Tesla has a lot lined up for the future, but thanks to several delays we have absolutely no idea when those new products are coming. That’s especially true of the Cybertruck, which was originally supposed to launch last year, but now isn’t expected until this fall at the earliest.
Tesla has just announced it will release its earnings report for Q4 2021 on January 26. Elon Musk previously revealed that he would return to this call, despite claims he was skipping them from now on, to offer an update on Tesla’s product roadmap.
Which is a good thing, because it means we’ll start to get an idea of what to expect from Tesla — both this year and beyond.
Obviously the elephant in the room is the Cybertruck, which has fallen into the pit of delays like so many Tesla cars before it. The truck was supposed to start rolling off the production line at Gigafactory Austin late last year, ready for volume production in 2022. However, Tesla chose to prioritise production of the Model Y at the Texas plant, leaving Cybertruck production in limbo.
In the past Musk and Tesla have pointed out that the Cybertruck’s unique design, namely the all-steel exoskeleton frame, required a whole new casting process — one that had yet to be finalized. Likewise the Tesla CEO said that a shortage in 4680 battery production apparently made it impossible to build the truck for an affordable price.
Recently the company removed Cybertruck specs and pricing from its website, which didn’t bode well for its release. But this earnings call is a perfect opportunity for Tesla to answer some burning questions. We’ll also likely hear more about extended Model Y production, happening in Austin and Berlin, which has been going on for a few months now.
But those aren’t the only vehicles Tesla has in the pipeline. There’s also the perpetually-delayed second generation Tesla Roadster, the Tesla Semi truck and the mysterious $25K hatchback Musk announced last year.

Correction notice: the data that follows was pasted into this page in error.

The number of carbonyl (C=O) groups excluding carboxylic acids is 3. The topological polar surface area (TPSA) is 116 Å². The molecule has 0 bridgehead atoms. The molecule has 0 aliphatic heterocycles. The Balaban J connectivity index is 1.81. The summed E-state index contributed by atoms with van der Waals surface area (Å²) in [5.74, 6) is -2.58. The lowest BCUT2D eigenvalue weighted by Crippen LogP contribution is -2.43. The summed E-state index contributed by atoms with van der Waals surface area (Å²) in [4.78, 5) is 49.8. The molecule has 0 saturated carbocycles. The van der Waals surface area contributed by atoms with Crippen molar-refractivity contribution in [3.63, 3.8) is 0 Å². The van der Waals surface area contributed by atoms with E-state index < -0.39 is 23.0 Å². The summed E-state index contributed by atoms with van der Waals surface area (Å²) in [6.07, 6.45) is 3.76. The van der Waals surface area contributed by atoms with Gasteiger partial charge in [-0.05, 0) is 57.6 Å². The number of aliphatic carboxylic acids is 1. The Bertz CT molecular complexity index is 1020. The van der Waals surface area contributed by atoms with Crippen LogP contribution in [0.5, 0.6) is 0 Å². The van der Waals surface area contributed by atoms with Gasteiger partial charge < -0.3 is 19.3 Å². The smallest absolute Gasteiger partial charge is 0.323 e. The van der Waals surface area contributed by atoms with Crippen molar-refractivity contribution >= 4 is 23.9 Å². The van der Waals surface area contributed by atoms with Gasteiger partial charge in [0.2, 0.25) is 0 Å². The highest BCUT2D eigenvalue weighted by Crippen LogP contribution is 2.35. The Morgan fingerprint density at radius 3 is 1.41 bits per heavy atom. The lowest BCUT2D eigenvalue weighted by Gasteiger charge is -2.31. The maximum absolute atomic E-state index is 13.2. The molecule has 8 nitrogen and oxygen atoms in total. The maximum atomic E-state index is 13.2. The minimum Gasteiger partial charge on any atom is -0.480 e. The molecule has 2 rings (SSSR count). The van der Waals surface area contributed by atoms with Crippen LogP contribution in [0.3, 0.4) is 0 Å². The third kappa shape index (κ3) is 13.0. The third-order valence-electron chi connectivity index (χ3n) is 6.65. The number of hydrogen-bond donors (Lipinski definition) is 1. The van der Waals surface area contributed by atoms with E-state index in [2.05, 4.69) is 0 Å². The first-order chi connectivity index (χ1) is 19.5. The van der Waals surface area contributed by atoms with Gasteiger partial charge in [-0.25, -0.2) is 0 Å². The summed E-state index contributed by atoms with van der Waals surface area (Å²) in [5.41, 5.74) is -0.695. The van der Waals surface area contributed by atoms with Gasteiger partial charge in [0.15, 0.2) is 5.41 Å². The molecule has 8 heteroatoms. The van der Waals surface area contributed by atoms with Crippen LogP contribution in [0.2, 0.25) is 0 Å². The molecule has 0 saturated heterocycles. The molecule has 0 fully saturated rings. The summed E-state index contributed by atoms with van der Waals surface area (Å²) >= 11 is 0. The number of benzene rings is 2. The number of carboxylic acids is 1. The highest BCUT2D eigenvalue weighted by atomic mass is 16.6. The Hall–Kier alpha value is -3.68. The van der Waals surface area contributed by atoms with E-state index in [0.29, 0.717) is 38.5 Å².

The Roadster has been in the works for over a decade now, and in 2011 Musk suggested the second generation model could go into production by 2014. More teases happened over the following years, until the car was announced at the same time as the Tesla Semi in 2017 — aiming for a 2020 launch. Further delays pushed the car back to late 2021, then 2022 and now 2023.
Meanwhile the Semi looks to be close to hitting the streets, with low volume production already starting at Tesla's Nevada plant. There was even speculation that the first few units could be delivered, to PepsiCo no less, before the end of last year. However, it’s not clear whether that happened or not — not that ordinary people will be buying one of these trucks. After the Cybertruck, this is the upcoming vehicle we expect to hear the most about on January 26.
As for the fabled hatchback, which would see Tesla actually lower its pricing for once, that remains a mystery. Musk announced the car would be coming sometime in 2023, though that was before the latest string of delays. Don’t expect to hear a lot about this particular car, though there may well be a cursory mention — and possibly even an update on its launch window.
We’ll bring you more news once the earnings call actually takes place in just under two weeks.